In the News

Advanced “Shimmer” Attacks Circumvent EMV Chip Protections

We have received reports of a new kind of skimming device that is designed to defeat EMV chip protections on ATMs.  It is being called a “shimmer” because of its ability to shimmy in between a card’s EMV chip and the contact on an ATM. 

These card-sized inserts can collect some of the data from chip-enabled cards which can then be used to make counterfeit magstripe cards.  So far these attacks have been limited to Canada and Mexico, but history shows that word travels fast once a security weakness is determined. 

In light of this information, FTSI and NCR have the following recommendations which will help financial institutions mitigate the risks posed by shimmers: 


Financial Institutions Should Take the Following Steps to Combat Shimmers:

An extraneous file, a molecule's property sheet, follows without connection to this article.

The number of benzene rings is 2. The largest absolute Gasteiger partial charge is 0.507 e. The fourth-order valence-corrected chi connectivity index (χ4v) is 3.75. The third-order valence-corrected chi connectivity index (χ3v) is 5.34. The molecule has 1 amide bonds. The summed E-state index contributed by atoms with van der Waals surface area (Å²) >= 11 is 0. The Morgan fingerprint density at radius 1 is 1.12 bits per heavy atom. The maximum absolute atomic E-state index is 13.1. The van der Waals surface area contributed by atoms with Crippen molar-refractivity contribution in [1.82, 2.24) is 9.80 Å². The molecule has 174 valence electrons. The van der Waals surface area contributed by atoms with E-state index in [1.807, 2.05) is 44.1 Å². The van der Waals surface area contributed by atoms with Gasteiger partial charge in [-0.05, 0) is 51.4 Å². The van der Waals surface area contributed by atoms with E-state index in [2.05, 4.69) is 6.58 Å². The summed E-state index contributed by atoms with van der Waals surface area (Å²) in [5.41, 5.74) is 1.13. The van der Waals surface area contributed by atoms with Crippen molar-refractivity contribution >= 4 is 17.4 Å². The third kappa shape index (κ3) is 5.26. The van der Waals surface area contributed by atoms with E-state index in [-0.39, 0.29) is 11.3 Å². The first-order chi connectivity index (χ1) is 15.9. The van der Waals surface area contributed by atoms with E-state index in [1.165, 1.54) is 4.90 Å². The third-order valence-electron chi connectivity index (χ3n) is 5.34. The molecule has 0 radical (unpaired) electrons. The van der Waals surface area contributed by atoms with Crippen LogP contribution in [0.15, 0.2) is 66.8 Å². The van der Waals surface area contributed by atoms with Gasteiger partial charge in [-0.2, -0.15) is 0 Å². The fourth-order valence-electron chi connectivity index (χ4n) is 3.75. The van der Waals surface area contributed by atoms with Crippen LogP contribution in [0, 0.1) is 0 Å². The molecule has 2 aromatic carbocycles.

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  • Decline transactions that are missing CVV / CVC codes. One of the limitations of shimmers is that they don’t capture the unique codes needed to perform magstripe transactions and fraudsters are counting on you not to check.
  • Develop rules specific to fallback transactions by working with your processors, if appropriate.
  • Consider implementing EMV if you have not already. Despite some recent challenges, it is still the best bet against card-present counterfeit fraud.
  • Regularly inspect your ATMs for foreign skimming and shimming devices that may have been added to your machines.

FTSI reminds you to always keep an eye out for suspicious persons loitering near your ATMs and if you suspect your ATM has been tampered with or attacked, please call the local authorities first as criminals may still be nearby. 

 

 

Tags: ATMs, EMV, attack